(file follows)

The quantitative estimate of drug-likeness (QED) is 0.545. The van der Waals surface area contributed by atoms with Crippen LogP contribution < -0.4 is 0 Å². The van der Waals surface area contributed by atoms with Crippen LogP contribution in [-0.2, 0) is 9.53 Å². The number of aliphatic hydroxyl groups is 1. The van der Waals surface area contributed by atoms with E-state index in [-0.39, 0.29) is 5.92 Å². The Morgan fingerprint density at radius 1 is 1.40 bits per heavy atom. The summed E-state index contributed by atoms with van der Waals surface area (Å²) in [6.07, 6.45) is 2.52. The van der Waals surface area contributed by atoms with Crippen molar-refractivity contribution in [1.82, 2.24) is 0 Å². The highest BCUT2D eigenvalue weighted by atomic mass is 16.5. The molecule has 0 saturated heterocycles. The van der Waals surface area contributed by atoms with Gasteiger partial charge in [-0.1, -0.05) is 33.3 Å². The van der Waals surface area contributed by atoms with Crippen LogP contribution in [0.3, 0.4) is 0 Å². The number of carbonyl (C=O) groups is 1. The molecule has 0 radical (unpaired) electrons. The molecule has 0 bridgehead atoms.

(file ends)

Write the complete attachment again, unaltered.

The quantitative estimate of drug-likeness (QED) is 0.545. The van der Waals surface area contributed by atoms with Crippen LogP contribution < -0.4 is 0 Å². The van der Waals surface area contributed by atoms with Crippen LogP contribution in [-0.2, 0) is 9.53 Å². The number of aliphatic hydroxyl groups is 1. The van der Waals surface area contributed by atoms with E-state index in [-0.39, 0.29) is 5.92 Å². The Morgan fingerprint density at radius 1 is 1.40 bits per heavy atom. The summed E-state index contributed by atoms with van der Waals surface area (Å²) in [6.07, 6.45) is 2.52. The van der Waals surface area contributed by atoms with Crippen molar-refractivity contribution in [1.82, 2.24) is 0 Å². The highest BCUT2D eigenvalue weighted by atomic mass is 16.5. The molecule has 0 saturated heterocycles. The van der Waals surface area contributed by atoms with Gasteiger partial charge in [-0.1, -0.05) is 33.3 Å². The van der Waals surface area contributed by atoms with Crippen LogP contribution in [0.3, 0.4) is 0 Å². The number of carbonyl (C=O) groups is 1. The molecule has 0 radical (unpaired) electrons. The molecule has 0 bridgehead atoms.